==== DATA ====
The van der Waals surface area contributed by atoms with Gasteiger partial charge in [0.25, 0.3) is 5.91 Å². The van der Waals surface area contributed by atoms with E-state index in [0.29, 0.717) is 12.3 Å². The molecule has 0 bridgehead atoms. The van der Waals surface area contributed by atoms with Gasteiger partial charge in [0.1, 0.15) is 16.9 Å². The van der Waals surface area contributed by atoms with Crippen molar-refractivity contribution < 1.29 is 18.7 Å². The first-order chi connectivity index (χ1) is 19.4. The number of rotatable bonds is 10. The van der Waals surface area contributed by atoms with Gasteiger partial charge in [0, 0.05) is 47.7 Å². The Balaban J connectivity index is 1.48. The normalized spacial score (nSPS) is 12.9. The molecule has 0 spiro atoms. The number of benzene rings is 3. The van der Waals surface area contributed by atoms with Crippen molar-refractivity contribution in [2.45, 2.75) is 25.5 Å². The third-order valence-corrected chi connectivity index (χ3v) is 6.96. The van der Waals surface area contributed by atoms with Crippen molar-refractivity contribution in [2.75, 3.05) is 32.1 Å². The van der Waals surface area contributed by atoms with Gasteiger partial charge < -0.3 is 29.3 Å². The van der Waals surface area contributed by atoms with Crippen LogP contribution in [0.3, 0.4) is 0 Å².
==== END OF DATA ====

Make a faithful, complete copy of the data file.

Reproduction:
The van der Waals surface area contributed by atoms with Gasteiger partial charge in [0.25, 0.3) is 5.91 Å². The van der Waals surface area contributed by atoms with E-state index in [0.29, 0.717) is 12.3 Å². The molecule has 0 bridgehead atoms. The van der Waals surface area contributed by atoms with Gasteiger partial charge in [0.1, 0.15) is 16.9 Å². The van der Waals surface area contributed by atoms with Crippen molar-refractivity contribution < 1.29 is 18.7 Å². The first-order chi connectivity index (χ1) is 19.4. The number of rotatable bonds is 10. The van der Waals surface area contributed by atoms with Gasteiger partial charge in [0, 0.05) is 47.7 Å². The Balaban J connectivity index is 1.48. The normalized spacial score (nSPS) is 12.9. The molecule has 0 spiro atoms. The number of benzene rings is 3. The van der Waals surface area contributed by atoms with Crippen molar-refractivity contribution in [2.45, 2.75) is 25.5 Å². The third-order valence-corrected chi connectivity index (χ3v) is 6.96. The van der Waals surface area contributed by atoms with Crippen molar-refractivity contribution in [2.75, 3.05) is 32.1 Å². The van der Waals surface area contributed by atoms with Gasteiger partial charge < -0.3 is 29.3 Å². The van der Waals surface area contributed by atoms with Crippen LogP contribution in [0.3, 0.4) is 0 Å².